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  1. DCF Analysis: The Forecast Period & Forecasting Revenue Growth
  2. DCF Analysis: Forecasting Free Cash Flows
  3. DCF Analysis: Calculating the Discount Rate
  4. DCF Analysis: Coming Up with a Fair Value
  5. DCF Analysis: Pros & Cons of DCF
  6. DCF Analysis: Conclusion

The first step in the DCF analysis process is to determine how far out into the future you should project cash flow.

The Forecast Period

For our example, we’ll assume that ACME Corp. is growing faster than the gross domestic product (GDP) expansion of the economy, and it will be able to earn returns on new investments that are greater than its cost of capital during this excessive return period. Since most companies can’t grow faster than the economy for long, we have to estimate how far into the future this period of excess returns will last (it’s common practice to use the excess return period as the forecast period).

To do so, we’ll make an educated guess based on the company’s competitive and market position, with the assumption that all companies settle into maturity and slower growth. Even though we’re using the excess returns period in our example, it’s important to note that you could also use DCF analysis to value a company that’s growing slower than the economy.

Here are some general guidelines to use when determining a company’s excess return period or forecast period, based on the company’s competitive position:


Company’s Competitive Position

Excess Returns/Forecast Period

Slow-growing; operates in a highly competitive, low-margin industry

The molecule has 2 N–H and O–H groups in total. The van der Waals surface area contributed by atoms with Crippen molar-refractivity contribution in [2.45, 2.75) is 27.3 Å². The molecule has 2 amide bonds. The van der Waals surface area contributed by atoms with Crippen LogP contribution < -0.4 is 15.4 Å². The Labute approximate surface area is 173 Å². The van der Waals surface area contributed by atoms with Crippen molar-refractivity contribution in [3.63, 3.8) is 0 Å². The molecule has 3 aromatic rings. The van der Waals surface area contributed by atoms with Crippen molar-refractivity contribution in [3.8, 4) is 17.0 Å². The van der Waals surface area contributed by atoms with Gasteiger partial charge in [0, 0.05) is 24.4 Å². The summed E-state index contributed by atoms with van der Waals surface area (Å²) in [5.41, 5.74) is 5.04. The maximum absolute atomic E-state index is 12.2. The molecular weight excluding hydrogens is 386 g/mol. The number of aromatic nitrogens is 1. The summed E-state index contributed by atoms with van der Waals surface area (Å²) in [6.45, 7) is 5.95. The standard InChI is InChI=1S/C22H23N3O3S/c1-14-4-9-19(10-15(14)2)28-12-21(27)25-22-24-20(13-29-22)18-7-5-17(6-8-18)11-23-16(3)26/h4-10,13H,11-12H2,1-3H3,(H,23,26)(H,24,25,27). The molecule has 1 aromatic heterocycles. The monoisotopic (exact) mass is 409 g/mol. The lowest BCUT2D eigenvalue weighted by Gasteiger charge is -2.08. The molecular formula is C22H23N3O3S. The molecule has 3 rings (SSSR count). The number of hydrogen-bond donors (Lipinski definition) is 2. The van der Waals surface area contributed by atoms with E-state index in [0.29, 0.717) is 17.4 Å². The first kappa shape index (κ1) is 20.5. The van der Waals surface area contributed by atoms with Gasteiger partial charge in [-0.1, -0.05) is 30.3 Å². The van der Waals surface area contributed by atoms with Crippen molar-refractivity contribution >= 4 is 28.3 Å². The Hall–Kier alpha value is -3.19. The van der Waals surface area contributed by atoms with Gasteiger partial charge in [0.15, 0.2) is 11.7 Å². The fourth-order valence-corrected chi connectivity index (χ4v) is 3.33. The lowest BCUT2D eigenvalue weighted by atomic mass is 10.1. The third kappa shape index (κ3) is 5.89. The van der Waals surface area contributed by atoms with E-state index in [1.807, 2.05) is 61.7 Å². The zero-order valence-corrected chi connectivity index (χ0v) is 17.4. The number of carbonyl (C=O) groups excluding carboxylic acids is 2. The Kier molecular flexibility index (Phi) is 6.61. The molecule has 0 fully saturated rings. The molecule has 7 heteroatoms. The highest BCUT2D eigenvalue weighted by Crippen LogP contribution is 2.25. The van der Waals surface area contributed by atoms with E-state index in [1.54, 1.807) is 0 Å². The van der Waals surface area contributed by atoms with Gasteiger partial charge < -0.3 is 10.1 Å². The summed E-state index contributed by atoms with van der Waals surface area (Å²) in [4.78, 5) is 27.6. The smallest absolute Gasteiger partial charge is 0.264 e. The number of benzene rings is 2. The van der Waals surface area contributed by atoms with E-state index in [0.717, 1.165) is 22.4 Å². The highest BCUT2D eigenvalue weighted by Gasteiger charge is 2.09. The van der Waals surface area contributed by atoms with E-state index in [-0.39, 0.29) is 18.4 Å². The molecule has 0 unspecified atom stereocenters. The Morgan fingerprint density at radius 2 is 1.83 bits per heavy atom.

1 Year

Solid company; has advantages such as strong marketing channels, brand recognition and/or regulatory advantage

5 Years

Outstanding growth; operates with high barriers to entry, dominant market position or prospects

10 Years


For our example, we’ll assume that ACME Corp. has strong marketing channels, solid brand recognition and a reasonable competitive position. But – even though there’s enough demand to support five years of growth – we anticipate the market will be saturated after that point. As such, we’ll project our cash flows over the next five years of business.


Revenue Growth Rate

Now that we’ve decided on a five-year forecast, we need to estimate the company’s free cash flow growth over that period. We start by forecasting revenue growth.

As we make revenue projections, we need to think about what ACME Corp. – and the industry – could look like as they evolve over the next five years. It’s important to consider such factors as whether the company’s market is expanding or contracting, its market share numbers, whether there are any new products driving sales and if pricing changes are anticipated.

Because this is a lot of guesswork, it can be helpful to consider more than one scenario. As such, we’ll calculate two different revenue growth models: one that’s optimistic, and says the company will continue to grow at a rate of 20% per year. The other profile errs on the side of caution, and assumes 20% growth during the first two years, 15% growth for the next two years, and 10% growth in Year 5. Assuming present annual revenues of $100 million, our forecast revenue growth profiles will look like this:



Current Year

Year 1

Year 2

Year 3

Year 4

Year 5

Optimistic Revenue Growth













Conservative Revenue Growth















Now that we have a forecast period and revenue growth forecasts, the next step is to estimate the free cash flow generated over the forecast period.

DCF Analysis: Forecasting Free Cash Flows
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